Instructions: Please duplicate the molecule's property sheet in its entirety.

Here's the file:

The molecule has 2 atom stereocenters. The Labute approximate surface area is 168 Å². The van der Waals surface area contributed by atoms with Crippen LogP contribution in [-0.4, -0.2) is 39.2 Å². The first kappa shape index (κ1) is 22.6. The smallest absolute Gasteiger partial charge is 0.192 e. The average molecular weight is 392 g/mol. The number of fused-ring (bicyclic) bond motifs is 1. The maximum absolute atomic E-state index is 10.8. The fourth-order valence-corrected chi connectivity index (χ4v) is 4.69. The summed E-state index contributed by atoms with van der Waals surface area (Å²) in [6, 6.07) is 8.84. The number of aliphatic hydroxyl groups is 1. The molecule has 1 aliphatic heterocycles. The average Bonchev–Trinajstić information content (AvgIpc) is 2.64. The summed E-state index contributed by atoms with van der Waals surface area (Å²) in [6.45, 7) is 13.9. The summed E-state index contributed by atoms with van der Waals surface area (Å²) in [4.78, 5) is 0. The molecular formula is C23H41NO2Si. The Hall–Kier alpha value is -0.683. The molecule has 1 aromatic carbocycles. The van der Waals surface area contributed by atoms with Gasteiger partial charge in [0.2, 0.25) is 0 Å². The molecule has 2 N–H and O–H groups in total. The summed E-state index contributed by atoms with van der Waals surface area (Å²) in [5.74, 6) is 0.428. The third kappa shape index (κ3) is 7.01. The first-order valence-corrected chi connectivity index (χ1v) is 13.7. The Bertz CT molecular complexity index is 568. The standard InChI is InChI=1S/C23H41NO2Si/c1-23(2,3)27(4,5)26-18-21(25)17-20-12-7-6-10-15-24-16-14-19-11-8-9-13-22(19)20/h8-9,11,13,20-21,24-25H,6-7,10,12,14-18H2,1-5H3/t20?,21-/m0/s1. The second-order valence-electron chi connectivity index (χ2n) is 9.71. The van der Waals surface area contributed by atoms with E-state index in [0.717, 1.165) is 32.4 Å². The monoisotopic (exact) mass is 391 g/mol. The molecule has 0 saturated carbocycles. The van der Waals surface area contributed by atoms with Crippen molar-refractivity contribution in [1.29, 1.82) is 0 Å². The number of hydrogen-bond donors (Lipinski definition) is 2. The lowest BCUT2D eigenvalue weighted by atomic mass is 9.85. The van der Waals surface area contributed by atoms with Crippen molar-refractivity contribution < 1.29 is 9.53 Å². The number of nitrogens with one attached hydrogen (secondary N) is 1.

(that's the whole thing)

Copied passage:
The molecule has 2 atom stereocenters. The Labute approximate surface area is 168 Å². The van der Waals surface area contributed by atoms with Crippen LogP contribution in [-0.4, -0.2) is 39.2 Å². The first kappa shape index (κ1) is 22.6. The smallest absolute Gasteiger partial charge is 0.192 e. The average molecular weight is 392 g/mol. The number of fused-ring (bicyclic) bond motifs is 1. The maximum absolute atomic E-state index is 10.8. The fourth-order valence-corrected chi connectivity index (χ4v) is 4.69. The summed E-state index contributed by atoms with van der Waals surface area (Å²) in [6, 6.07) is 8.84. The number of aliphatic hydroxyl groups is 1. The molecule has 1 aliphatic heterocycles. The average Bonchev–Trinajstić information content (AvgIpc) is 2.64. The summed E-state index contributed by atoms with van der Waals surface area (Å²) in [6.45, 7) is 13.9. The summed E-state index contributed by atoms with van der Waals surface area (Å²) in [4.78, 5) is 0. The molecular formula is C23H41NO2Si. The Hall–Kier alpha value is -0.683. The molecule has 1 aromatic carbocycles. The van der Waals surface area contributed by atoms with Gasteiger partial charge in [0.2, 0.25) is 0 Å². The molecule has 2 N–H and O–H groups in total. The summed E-state index contributed by atoms with van der Waals surface area (Å²) in [5.74, 6) is 0.428. The third kappa shape index (κ3) is 7.01. The first-order valence-corrected chi connectivity index (χ1v) is 13.7. The Bertz CT molecular complexity index is 568. The standard InChI is InChI=1S/C23H41NO2Si/c1-23(2,3)27(4,5)26-18-21(25)17-20-12-7-6-10-15-24-16-14-19-11-8-9-13-22(19)20/h8-9,11,13,20-21,24-25H,6-7,10,12,14-18H2,1-5H3/t20?,21-/m0/s1. The second-order valence-electron chi connectivity index (χ2n) is 9.71. The van der Waals surface area contributed by atoms with E-state index in [0.717, 1.165) is 32.4 Å². The monoisotopic (exact) mass is 391 g/mol. The molecule has 0 saturated carbocycles. The van der Waals surface area contributed by atoms with Crippen molar-refractivity contribution in [1.29, 1.82) is 0 Å². The number of hydrogen-bond donors (Lipinski definition) is 2. The lowest BCUT2D eigenvalue weighted by atomic mass is 9.85. The van der Waals surface area contributed by atoms with Crippen molar-refractivity contribution < 1.29 is 9.53 Å². The number of nitrogens with one attached hydrogen (secondary N) is 1.